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The southern coast of Oman has some stunning scenery and abundant bird life, I am going to love it here.



 We had a mixed bag of fortune today, a few dips and some excellent sightings throughout the day. It was another superb day weather-wise, but it did reach a high of 31C.


 Our day began in the dark at 5am as we fell out of bed and into the car, we had a 40 minute drive to the oasis and we wanted to be there by first light. Our arrival coincided with sunrise and as we sat in the car waiting for the light to improve we noticed a ‘rail’ type bird walking in the short grass next to the nearest pool, we soon established that we had found a great bird for the list, White-breasted Waterhen, fabulous! Unfortunately I had seen this species a few days earlier in Australia. We were out of the car pretty sharpish and soon listing more birds, Common Snipe, Wood Sandpiper, Bluethroat, Water Pipit, Asian Desert Warbler, Great Grey Shrike, Desert Wheatear, a single Pintail and hundreds of Laughing and Collared Doves. A Citrine Wagtail joined the White Wagtails but we still had no sighting of the Hypocolius. We also logged a Ruppell’s Fox, a small fox with big ears.




a few pics of Desert Wheatear in the morning light





 Before we left the area we waited for Sandgrouse to arrive for their morning drink and after waiting for a short period a flock of about 40 Spotted Sandgrouse came down about 100 meters from us. They refused to come over to the water and flew off again.


 We ate an omelette with Arabic bread for breakfast back at the motel and then spent an hour or so walking the grounds. We found Nile Valley Sunbirds, Common Chiffchaff, Plain Leaf Warbler, Red-breasted Flycatcher, Brown-necked Raven and a Song Thrush, but the star bird was a Ménétriés’s Warbler seen by my companion, Dancho.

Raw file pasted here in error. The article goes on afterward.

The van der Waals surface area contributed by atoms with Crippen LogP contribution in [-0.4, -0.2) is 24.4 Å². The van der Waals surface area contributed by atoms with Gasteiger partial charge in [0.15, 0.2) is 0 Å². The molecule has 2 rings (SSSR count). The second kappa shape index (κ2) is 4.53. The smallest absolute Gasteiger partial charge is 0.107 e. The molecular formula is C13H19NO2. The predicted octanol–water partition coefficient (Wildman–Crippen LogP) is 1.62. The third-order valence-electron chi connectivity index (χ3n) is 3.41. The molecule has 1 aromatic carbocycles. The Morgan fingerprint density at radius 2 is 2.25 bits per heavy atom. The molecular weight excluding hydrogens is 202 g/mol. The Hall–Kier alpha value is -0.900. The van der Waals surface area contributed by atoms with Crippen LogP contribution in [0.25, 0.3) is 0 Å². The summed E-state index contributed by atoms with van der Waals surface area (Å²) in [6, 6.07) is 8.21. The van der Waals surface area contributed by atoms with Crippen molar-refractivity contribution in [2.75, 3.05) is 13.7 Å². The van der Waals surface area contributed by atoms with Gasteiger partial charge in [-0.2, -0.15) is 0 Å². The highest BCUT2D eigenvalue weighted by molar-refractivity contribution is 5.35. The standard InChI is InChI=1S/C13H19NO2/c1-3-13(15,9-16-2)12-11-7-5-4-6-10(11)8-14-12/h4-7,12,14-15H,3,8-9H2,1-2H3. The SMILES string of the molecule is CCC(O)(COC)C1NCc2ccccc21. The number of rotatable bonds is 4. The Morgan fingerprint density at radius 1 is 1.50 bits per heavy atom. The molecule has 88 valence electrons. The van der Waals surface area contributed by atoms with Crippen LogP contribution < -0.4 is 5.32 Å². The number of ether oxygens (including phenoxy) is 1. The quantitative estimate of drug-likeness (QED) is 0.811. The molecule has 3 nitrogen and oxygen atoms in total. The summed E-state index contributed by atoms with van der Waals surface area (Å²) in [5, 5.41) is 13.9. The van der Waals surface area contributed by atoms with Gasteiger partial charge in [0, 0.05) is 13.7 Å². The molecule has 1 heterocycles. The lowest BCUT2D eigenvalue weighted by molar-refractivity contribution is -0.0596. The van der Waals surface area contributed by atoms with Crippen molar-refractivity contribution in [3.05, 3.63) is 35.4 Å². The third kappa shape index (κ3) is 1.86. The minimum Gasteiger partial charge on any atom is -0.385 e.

Citrine Wagtail

 We had 270 km further south to travel today so we set off around 10:30am with our planned first stopped some 200km down the road. The roads are empty in this part of Oman, they are wide and straight and fast, we arrived at Wadi Rabkut at 12 noon. It was baking hot but a nice breeze kept us cool. The wadi was wide and long, we walked for 5 minutes before we found Asian Desert Warbler and Desert Wheatear. We then found Hoopoe Lark, Desert Lark and Bar-tailed Desert Lark all in the same little area.

view of the very dry wadi Rabkut

 A nice find was a Mountain Gazelle and just after that Dancho put up four Sand Partridges, another target species in the bag.


I think this is a Mountain Gazelle

Moving on we drove another 30km south and stopped just outside of the town of Thumrayt where a large Land-Fill project which had been reported to have been attracting a good number of migrant eagles. It looked deserted when we got there except for several Pale Crag Martins, but when we stepped out of the car and scanned the surrounding hills we found many eagles. Some circled above us, others sat on the hills but all we could find was 11 Steppe Eagles, a great bird, but we expected a couple more species.


Our final stop was just outside of the town of Salalah, it was a lovely little valley with a stream running through it, very picturesque and full of birds. It was late afternoon now, the light was superb and we enjoyed a lovely hour or so sitting by the stream and watching the birds come to drink or feed in the water.





two views of Ayn Sahnawt






Waders on show included, Temminck’s Stint (3), Greenshank, Green Sandpiper and Common Snipe, we also saw Grey and Purple Herons, Black-crowned Night Heron, Citrine, White and Grey Wagtails.


Citrine Wagtail

 A few goodies included our first African Silverbill, Cinnamon-breasted Bunting, Tristram’s Starling and a Blackstart! Other sightings included Eurasian Hoopoe, Black Redstart and we heard Arabian Partridge calling from the hillside.


 The light began to fade and as we prepared to drive into town to find accommodation we bumped into a local guy who just happened to rent out apts. We followed him into the suburbs where he showed us a nice two bed apt which he let us have very cheaply for a few nights, where’s the catch – watch this space.